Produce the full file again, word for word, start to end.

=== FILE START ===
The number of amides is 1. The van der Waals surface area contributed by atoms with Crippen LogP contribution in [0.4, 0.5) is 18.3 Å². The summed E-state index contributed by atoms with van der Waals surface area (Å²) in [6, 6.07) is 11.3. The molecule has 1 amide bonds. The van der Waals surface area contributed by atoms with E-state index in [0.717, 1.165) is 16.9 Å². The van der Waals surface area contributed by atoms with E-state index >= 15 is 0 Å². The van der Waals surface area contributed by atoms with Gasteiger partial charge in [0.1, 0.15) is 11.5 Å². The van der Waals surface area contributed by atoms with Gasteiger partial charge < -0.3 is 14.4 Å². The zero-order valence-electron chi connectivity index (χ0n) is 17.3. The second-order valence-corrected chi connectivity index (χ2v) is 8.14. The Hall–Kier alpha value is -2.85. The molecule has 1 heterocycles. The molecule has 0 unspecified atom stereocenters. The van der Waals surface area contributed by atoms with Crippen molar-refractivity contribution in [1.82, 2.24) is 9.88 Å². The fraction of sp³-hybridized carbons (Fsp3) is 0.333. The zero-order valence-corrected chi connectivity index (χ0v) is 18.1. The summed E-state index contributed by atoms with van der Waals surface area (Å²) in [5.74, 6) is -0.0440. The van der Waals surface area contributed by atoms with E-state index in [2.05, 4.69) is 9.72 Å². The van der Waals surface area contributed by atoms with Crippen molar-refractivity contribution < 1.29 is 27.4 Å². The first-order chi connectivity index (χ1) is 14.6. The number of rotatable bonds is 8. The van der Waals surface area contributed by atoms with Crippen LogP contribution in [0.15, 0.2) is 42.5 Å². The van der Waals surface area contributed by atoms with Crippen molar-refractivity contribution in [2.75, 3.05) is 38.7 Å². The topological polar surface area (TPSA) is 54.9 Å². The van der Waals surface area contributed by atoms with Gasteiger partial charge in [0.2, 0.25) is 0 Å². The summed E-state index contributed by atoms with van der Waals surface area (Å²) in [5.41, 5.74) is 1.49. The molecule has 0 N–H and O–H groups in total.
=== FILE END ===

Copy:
The number of amides is 1. The van der Waals surface area contributed by atoms with Crippen LogP contribution in [0.4, 0.5) is 18.3 Å². The summed E-state index contributed by atoms with van der Waals surface area (Å²) in [6, 6.07) is 11.3. The molecule has 1 amide bonds. The van der Waals surface area contributed by atoms with E-state index in [0.717, 1.165) is 16.9 Å². The van der Waals surface area contributed by atoms with E-state index >= 15 is 0 Å². The van der Waals surface area contributed by atoms with Gasteiger partial charge in [0.1, 0.15) is 11.5 Å². The van der Waals surface area contributed by atoms with Gasteiger partial charge < -0.3 is 14.4 Å². The zero-order valence-electron chi connectivity index (χ0n) is 17.3. The second-order valence-corrected chi connectivity index (χ2v) is 8.14. The Hall–Kier alpha value is -2.85. The molecule has 1 heterocycles. The molecule has 0 unspecified atom stereocenters. The van der Waals surface area contributed by atoms with Crippen molar-refractivity contribution in [1.82, 2.24) is 9.88 Å². The fraction of sp³-hybridized carbons (Fsp3) is 0.333. The zero-order valence-corrected chi connectivity index (χ0v) is 18.1. The summed E-state index contributed by atoms with van der Waals surface area (Å²) in [5.74, 6) is -0.0440. The van der Waals surface area contributed by atoms with E-state index in [2.05, 4.69) is 9.72 Å². The van der Waals surface area contributed by atoms with Crippen molar-refractivity contribution < 1.29 is 27.4 Å². The first-order chi connectivity index (χ1) is 14.6. The number of rotatable bonds is 8. The van der Waals surface area contributed by atoms with Crippen LogP contribution in [0.15, 0.2) is 42.5 Å². The van der Waals surface area contributed by atoms with Crippen molar-refractivity contribution in [2.75, 3.05) is 38.7 Å². The topological polar surface area (TPSA) is 54.9 Å². The van der Waals surface area contributed by atoms with Gasteiger partial charge in [0.2, 0.25) is 0 Å². The summed E-state index contributed by atoms with van der Waals surface area (Å²) in [5.41, 5.74) is 1.49. The molecule has 0 N–H and O–H groups in total.